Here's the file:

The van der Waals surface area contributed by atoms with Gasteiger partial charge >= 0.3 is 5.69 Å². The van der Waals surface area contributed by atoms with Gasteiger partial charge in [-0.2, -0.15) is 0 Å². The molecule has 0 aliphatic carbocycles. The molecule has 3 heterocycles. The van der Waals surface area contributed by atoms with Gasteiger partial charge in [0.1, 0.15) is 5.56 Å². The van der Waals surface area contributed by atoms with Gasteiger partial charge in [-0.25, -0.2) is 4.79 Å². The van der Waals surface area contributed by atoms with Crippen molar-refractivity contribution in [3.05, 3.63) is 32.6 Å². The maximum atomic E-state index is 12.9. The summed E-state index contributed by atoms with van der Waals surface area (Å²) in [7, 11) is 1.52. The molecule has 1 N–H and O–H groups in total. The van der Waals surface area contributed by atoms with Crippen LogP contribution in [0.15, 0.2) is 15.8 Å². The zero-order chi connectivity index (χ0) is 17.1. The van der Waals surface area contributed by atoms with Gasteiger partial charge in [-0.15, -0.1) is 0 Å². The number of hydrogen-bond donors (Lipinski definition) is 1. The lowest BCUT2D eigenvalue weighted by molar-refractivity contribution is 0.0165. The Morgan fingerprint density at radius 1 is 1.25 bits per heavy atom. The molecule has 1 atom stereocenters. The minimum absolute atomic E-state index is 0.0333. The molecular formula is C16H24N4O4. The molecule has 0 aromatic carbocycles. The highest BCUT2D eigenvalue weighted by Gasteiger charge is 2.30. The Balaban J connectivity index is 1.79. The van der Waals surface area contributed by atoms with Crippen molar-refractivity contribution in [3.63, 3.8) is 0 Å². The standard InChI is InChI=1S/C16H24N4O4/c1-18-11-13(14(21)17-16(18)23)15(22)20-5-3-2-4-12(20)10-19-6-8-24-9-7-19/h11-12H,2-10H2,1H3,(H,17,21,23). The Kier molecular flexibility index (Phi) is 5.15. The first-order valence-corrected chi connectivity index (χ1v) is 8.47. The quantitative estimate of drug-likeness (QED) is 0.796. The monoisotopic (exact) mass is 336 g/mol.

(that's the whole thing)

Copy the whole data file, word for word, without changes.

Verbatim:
The van der Waals surface area contributed by atoms with Gasteiger partial charge >= 0.3 is 5.69 Å². The van der Waals surface area contributed by atoms with Gasteiger partial charge in [-0.2, -0.15) is 0 Å². The molecule has 0 aliphatic carbocycles. The molecule has 3 heterocycles. The van der Waals surface area contributed by atoms with Gasteiger partial charge in [0.1, 0.15) is 5.56 Å². The van der Waals surface area contributed by atoms with Gasteiger partial charge in [-0.25, -0.2) is 4.79 Å². The van der Waals surface area contributed by atoms with Crippen molar-refractivity contribution in [3.05, 3.63) is 32.6 Å². The maximum atomic E-state index is 12.9. The summed E-state index contributed by atoms with van der Waals surface area (Å²) in [7, 11) is 1.52. The molecule has 1 N–H and O–H groups in total. The van der Waals surface area contributed by atoms with Crippen LogP contribution in [0.15, 0.2) is 15.8 Å². The zero-order chi connectivity index (χ0) is 17.1. The van der Waals surface area contributed by atoms with Gasteiger partial charge in [-0.15, -0.1) is 0 Å². The number of hydrogen-bond donors (Lipinski definition) is 1. The lowest BCUT2D eigenvalue weighted by molar-refractivity contribution is 0.0165. The Morgan fingerprint density at radius 1 is 1.25 bits per heavy atom. The molecule has 1 atom stereocenters. The minimum absolute atomic E-state index is 0.0333. The molecular formula is C16H24N4O4. The molecule has 0 aromatic carbocycles. The highest BCUT2D eigenvalue weighted by Gasteiger charge is 2.30. The Balaban J connectivity index is 1.79. The van der Waals surface area contributed by atoms with Crippen molar-refractivity contribution in [3.63, 3.8) is 0 Å². The standard InChI is InChI=1S/C16H24N4O4/c1-18-11-13(14(21)17-16(18)23)15(22)20-5-3-2-4-12(20)10-19-6-8-24-9-7-19/h11-12H,2-10H2,1H3,(H,17,21,23). The Kier molecular flexibility index (Phi) is 5.15. The first-order valence-corrected chi connectivity index (χ1v) is 8.47. The quantitative estimate of drug-likeness (QED) is 0.796. The monoisotopic (exact) mass is 336 g/mol.